I really wanted to work for Endeca and I really liked John’s team. He must have seen something in that spirit because on paper I wasn’t necessarily the best candidate. Endeca had their pick in the Boston area too, to be honest. Ever since, I’ve taken that experience with me when I look at candidates. You can teach someone how to be a great product marketer and strategist, but you can’t infuse someone with spirit, curiosity, and creativity.
Thank you for that. Let’s now pivot to the main focus of our interview. This might be intuitive, but I think it’s helpful to specifically articulate it. In your words, can you share a few reasons why great customer service and a great customer experience is essential for success in business?
Great experiences really are THE differentiator in today’s sea of sameness. It sounds cliché and a ton has been said about this, but you can’t get away from the core truth that any brand can build and sell a great, competitive product or service — or in our case, a widget.
So, what really makes the difference is the experience a brand offers its customers. And there are a few important elements to that but there is one that is key: a brand needs to be able to make their product communications customer-centric and personalized. For example, instead of listing all the great features of its widget, a brand needs to really understand its customers and their pain points and be able to communicate how its widget helps solve customer pains. Relevance is key.
Further to that, it’s really important that everyone in the organization is able to speak in that same magical way to the customer because nowadays, you never know who will get to the customer first. The customer really decides the channel in which it engages with a brand so it might be a customer service representative, a seller or a marketer and they all need to be prepared to connect with a customer and quickly solve any issues so that they keep coming back for more.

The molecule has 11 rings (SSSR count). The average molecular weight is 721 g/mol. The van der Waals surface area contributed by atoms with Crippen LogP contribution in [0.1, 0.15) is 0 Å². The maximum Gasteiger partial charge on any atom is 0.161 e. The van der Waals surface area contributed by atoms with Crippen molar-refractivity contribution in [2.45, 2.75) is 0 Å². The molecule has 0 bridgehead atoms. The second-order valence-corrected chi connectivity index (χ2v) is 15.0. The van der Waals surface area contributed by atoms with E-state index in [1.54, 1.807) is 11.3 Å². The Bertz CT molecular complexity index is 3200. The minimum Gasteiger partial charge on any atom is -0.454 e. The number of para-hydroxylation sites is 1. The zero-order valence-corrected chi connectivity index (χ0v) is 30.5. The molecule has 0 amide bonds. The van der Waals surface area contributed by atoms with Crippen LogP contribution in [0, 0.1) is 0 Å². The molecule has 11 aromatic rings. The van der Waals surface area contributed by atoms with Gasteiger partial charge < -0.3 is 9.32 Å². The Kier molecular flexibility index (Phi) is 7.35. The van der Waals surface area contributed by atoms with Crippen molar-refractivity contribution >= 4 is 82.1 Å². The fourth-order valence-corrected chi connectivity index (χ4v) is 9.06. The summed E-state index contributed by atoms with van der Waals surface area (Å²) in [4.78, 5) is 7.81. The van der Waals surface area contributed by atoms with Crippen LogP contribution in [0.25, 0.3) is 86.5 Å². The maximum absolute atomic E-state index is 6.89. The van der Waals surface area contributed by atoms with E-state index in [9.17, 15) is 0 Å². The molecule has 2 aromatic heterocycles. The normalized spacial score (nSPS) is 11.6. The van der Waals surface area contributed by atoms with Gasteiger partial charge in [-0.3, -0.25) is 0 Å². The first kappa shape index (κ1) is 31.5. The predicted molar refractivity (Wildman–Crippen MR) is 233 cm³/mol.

We have all had times either in a store, or online, when we’ve had a very poor experience as a customer or user. If the importance of a good customer experience is so intuitive, and apparent, where is the disconnect? How is it that so many companies do not make this a priority?
Not everyone gets the customer experience right. It’s not easy. And that’s because ultimately a great experience connects a product to the thoughts and emotions of the customer.
How can you connect an experience — whether that be a digital, in-store, service, etc. to a specific customer? You have to empower anyone who is trying to connect with your customer whether that be a merchant, a service representative, or a sales associate with the same, real-time data. This includes data about any previous interactions the customer has had with the brand and the most up-to-date information on the product such as price, inventory, product details, etc. This sets your employee up for success and prepares them to connect the brand to the customer in a meaningful way and offer a stand-out customer experience.
Do you think that more competition helps force companies to improve the customer experience they offer? Are there other external pressures that can force a company to improve the customer experience?
Absolutely. The bar is always being raised on the customer experience. There have been some amazing innovations in the last twelve months since we’ve been catapulted into the digital realm. I love that virtual reality and augmented reality in online shopping have become nearly ubiquitous. I love that we’ve come up with creative ways to connect professionally and personally over digital channels. And of course there are always new technologies being introduced that will enable brands to deliver a great experience.
But nothing supplants the need to actually know your customer and empower your employees with knowledge of your customer and what their needs are. That is the basic foundation that will help any company overcome external pressures and evolve their customer experience strategy in the right direction: centered around their customers.
Can you share with us a story from your experience about a customer who was “Wowed” by the experience you provided or your customers provided with your help?